While the nation's public health emergency may be over, the EEOC is reminding employers that they still may continue many of their COVID-19 policies.
President Biden has signed a congressional resolution that terminates the COVID-19 national emergency, returning a number of deadlines and provisions affecting employee benefit plans to their pre-pandemic norms.
The COVID-19 state of emergency in California will end on February 28, 2023, Gov. Gavin Newsom has announced. So, what will its expiration mean for employers?
Effective November 1, New York City will no longer require private businesses to mandate that their employees be vaccinated for COVID-19.
Lowering health care costs and prescription drug expenses and making more affordable coverage possible are among employers' top future health care reform priorities, according to a recently released study.
Recognizing the long-term nature of the COVID-19 pandemic, the Centers for Disease Control and Prevention (CDC) relaxed its guidance surrounding isolation and quarantine following exposure to the coronavirus.
To ensure that workplace COVID testing does not violate the Americans with Disabilities Act, employers must consider the level of community transmission, the vaccination status of employees and other factors.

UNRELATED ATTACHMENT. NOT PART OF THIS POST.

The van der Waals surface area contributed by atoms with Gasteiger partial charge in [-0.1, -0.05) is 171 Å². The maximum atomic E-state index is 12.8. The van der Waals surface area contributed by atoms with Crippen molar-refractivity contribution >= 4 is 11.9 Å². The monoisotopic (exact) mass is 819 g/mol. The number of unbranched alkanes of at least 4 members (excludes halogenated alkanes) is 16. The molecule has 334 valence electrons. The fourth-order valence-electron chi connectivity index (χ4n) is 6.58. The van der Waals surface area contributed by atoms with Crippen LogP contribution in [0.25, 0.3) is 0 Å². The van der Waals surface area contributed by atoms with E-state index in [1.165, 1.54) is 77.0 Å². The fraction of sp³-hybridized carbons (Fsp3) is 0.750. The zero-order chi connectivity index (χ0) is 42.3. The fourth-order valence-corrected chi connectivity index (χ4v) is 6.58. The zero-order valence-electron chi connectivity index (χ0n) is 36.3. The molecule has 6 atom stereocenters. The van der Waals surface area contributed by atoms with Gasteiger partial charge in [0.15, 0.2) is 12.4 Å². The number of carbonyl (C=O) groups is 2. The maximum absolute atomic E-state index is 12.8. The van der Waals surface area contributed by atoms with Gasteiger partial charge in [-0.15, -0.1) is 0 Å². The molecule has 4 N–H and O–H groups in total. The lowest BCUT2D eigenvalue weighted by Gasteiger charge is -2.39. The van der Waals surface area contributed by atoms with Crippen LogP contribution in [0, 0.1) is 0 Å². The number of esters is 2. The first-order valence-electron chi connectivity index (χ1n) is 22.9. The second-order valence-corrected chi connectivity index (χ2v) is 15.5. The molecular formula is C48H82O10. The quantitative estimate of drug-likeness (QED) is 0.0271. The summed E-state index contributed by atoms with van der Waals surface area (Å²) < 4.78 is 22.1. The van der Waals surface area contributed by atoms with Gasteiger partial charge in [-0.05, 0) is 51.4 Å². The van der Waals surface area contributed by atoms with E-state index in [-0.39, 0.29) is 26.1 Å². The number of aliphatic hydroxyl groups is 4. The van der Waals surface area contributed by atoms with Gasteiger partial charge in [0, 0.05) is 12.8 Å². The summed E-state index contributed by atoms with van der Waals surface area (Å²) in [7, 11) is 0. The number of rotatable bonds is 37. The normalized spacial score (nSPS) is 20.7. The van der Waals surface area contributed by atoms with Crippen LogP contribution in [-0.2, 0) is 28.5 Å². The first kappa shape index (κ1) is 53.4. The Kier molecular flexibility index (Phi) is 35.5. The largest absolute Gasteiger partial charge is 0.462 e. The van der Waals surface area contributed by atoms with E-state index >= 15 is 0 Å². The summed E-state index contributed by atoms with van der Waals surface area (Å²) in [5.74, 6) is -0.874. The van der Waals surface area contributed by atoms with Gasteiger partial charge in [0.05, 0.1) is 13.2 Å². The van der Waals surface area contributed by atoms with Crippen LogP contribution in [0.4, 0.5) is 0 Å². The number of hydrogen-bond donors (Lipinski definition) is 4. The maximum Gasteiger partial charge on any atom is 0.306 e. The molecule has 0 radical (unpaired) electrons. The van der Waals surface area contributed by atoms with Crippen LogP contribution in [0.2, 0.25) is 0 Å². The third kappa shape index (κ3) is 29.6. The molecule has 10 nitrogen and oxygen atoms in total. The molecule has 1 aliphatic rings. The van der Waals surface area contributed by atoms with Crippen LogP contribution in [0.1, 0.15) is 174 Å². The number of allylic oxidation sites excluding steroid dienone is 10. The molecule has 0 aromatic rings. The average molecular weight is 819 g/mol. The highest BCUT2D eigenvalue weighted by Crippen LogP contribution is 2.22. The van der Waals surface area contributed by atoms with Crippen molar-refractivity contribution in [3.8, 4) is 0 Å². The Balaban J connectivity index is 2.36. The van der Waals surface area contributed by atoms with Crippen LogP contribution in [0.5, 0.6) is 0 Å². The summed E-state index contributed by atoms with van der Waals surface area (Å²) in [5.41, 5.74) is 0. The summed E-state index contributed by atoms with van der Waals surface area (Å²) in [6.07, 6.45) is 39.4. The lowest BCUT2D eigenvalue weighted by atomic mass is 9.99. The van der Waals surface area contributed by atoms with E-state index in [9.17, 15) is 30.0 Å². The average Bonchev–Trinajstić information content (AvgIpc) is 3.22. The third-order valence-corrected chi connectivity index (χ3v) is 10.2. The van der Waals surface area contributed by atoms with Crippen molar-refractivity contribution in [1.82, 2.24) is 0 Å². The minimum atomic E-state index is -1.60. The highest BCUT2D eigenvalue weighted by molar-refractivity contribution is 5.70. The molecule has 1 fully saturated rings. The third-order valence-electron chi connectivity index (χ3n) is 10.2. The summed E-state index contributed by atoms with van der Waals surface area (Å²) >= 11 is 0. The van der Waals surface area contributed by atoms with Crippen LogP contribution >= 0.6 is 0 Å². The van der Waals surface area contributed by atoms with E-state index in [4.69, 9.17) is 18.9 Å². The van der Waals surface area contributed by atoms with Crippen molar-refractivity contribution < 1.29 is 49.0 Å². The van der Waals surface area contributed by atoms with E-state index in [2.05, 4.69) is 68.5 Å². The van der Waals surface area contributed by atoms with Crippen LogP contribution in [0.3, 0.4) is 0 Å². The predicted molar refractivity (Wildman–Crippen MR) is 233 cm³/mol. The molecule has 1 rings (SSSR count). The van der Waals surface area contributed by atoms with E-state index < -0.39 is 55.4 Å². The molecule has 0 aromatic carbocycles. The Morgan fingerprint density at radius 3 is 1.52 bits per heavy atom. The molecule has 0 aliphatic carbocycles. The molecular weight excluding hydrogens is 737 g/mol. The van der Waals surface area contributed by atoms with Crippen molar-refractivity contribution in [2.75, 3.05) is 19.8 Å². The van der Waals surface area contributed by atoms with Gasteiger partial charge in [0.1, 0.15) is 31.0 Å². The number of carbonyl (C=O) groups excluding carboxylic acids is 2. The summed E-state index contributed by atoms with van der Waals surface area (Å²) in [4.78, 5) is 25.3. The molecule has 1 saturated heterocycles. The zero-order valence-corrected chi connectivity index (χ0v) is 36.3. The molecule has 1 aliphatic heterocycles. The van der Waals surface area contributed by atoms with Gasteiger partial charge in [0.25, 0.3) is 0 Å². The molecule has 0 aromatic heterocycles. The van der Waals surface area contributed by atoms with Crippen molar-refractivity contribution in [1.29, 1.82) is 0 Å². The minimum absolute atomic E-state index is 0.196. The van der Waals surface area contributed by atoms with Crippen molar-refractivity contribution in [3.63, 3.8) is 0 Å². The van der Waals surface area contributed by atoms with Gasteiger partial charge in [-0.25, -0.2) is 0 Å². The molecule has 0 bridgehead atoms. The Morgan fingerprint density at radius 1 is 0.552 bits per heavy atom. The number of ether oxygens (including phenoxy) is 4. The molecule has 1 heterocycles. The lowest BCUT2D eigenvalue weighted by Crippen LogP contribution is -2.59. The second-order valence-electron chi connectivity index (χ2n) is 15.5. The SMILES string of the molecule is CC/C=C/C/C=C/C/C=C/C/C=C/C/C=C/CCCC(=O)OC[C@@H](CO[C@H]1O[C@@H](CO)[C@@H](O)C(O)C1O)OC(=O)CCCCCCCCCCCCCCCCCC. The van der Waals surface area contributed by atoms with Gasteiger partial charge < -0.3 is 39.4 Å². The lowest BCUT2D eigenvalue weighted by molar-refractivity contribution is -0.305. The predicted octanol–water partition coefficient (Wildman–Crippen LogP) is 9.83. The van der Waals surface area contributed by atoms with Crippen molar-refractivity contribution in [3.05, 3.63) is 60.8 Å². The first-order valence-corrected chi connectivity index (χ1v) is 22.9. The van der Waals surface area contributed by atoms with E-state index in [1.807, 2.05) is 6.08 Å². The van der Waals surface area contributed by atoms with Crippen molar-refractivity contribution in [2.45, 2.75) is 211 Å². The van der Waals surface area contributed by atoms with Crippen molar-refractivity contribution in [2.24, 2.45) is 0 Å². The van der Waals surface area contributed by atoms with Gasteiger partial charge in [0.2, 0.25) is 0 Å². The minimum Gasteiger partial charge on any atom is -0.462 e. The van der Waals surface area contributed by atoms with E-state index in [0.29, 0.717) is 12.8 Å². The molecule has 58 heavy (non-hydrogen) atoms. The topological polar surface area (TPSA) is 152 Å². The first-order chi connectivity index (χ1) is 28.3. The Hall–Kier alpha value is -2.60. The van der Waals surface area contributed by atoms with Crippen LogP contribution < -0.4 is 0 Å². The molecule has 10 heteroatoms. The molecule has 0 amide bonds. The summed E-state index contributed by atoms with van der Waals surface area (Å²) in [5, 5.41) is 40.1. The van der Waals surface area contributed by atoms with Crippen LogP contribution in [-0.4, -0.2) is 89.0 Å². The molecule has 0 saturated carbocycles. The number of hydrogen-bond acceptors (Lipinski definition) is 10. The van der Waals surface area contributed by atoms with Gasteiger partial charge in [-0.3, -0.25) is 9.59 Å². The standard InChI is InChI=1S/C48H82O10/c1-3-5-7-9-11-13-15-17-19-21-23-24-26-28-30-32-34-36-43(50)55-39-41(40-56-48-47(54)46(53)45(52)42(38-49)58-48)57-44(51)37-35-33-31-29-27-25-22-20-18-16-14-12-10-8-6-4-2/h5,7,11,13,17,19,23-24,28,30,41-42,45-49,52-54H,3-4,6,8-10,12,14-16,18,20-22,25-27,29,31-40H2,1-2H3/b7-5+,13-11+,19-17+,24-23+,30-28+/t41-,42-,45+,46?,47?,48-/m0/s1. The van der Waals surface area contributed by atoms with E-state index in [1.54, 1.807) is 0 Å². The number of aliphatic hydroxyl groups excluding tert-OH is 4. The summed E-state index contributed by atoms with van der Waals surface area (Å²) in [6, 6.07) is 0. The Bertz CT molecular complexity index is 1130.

A medical practice will compensate affected employees and provide other relief to resolve a COVID-19-related genetic information case filed by the EEOC.
The federal appellate court denied an attempt by a group of employees to block enforcement of a vaccine mandate that applied to more than 93,000 employees.
Discrimination against people with caregiving responsibilities may violate federal antidiscrimination laws, according to new guidance issued by the Equal Employment Opportunity Commission (EEOC) - a situation intensified by the COVID-19 pandemic.
News: HR guidance and workplace support on the coronavirus (COVID-19) pandemic.
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